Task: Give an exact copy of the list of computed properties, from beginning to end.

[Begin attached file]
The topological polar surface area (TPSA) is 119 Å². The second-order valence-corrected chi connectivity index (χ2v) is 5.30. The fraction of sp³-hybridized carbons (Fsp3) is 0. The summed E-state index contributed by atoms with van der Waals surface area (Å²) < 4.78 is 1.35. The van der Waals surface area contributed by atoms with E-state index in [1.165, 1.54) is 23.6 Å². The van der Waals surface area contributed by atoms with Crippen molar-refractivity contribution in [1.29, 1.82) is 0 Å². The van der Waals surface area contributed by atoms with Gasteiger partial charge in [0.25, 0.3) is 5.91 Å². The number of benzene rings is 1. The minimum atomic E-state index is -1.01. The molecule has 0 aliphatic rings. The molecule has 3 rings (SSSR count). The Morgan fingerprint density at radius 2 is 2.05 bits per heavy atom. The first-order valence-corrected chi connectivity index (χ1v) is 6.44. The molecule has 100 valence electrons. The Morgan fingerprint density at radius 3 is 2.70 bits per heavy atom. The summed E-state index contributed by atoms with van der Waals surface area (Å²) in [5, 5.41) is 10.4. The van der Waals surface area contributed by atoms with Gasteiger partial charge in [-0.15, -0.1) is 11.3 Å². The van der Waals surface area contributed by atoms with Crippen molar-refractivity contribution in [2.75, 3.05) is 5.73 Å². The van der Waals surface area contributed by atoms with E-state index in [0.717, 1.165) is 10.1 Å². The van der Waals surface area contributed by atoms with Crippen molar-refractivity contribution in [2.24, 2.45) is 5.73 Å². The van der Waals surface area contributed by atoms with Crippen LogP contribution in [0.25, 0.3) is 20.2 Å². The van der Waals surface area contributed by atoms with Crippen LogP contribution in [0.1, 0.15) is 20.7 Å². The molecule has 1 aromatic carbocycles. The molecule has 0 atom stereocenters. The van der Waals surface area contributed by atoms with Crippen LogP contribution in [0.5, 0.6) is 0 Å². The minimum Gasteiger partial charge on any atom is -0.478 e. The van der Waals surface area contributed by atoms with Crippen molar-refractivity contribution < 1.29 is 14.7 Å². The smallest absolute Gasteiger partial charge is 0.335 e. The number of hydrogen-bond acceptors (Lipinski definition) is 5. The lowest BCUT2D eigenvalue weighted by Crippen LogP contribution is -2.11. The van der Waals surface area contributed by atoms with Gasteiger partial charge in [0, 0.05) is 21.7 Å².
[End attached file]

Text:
The topological polar surface area (TPSA) is 119 Å². The second-order valence-corrected chi connectivity index (χ2v) is 5.30. The fraction of sp³-hybridized carbons (Fsp3) is 0. The summed E-state index contributed by atoms with van der Waals surface area (Å²) < 4.78 is 1.35. The van der Waals surface area contributed by atoms with E-state index in [1.165, 1.54) is 23.6 Å². The van der Waals surface area contributed by atoms with Crippen molar-refractivity contribution in [1.29, 1.82) is 0 Å². The van der Waals surface area contributed by atoms with Gasteiger partial charge in [0.25, 0.3) is 5.91 Å². The number of benzene rings is 1. The minimum atomic E-state index is -1.01. The molecule has 0 aliphatic rings. The molecule has 3 rings (SSSR count). The Morgan fingerprint density at radius 2 is 2.05 bits per heavy atom. The first-order valence-corrected chi connectivity index (χ1v) is 6.44. The molecule has 100 valence electrons. The Morgan fingerprint density at radius 3 is 2.70 bits per heavy atom. The summed E-state index contributed by atoms with van der Waals surface area (Å²) in [5, 5.41) is 10.4. The van der Waals surface area contributed by atoms with Gasteiger partial charge in [-0.15, -0.1) is 11.3 Å². The van der Waals surface area contributed by atoms with Crippen molar-refractivity contribution in [2.75, 3.05) is 5.73 Å². The van der Waals surface area contributed by atoms with E-state index in [0.717, 1.165) is 10.1 Å². The van der Waals surface area contributed by atoms with Crippen molar-refractivity contribution in [2.24, 2.45) is 5.73 Å². The van der Waals surface area contributed by atoms with Crippen LogP contribution in [0.25, 0.3) is 20.2 Å². The van der Waals surface area contributed by atoms with Crippen LogP contribution in [0.1, 0.15) is 20.7 Å². The molecule has 1 aromatic carbocycles. The molecule has 0 atom stereocenters. The van der Waals surface area contributed by atoms with Crippen LogP contribution in [0.5, 0.6) is 0 Å². The minimum Gasteiger partial charge on any atom is -0.478 e. The van der Waals surface area contributed by atoms with Crippen molar-refractivity contribution < 1.29 is 14.7 Å². The smallest absolute Gasteiger partial charge is 0.335 e. The number of hydrogen-bond acceptors (Lipinski definition) is 5. The lowest BCUT2D eigenvalue weighted by Crippen LogP contribution is -2.11. The van der Waals surface area contributed by atoms with Gasteiger partial charge in [0, 0.05) is 21.7 Å².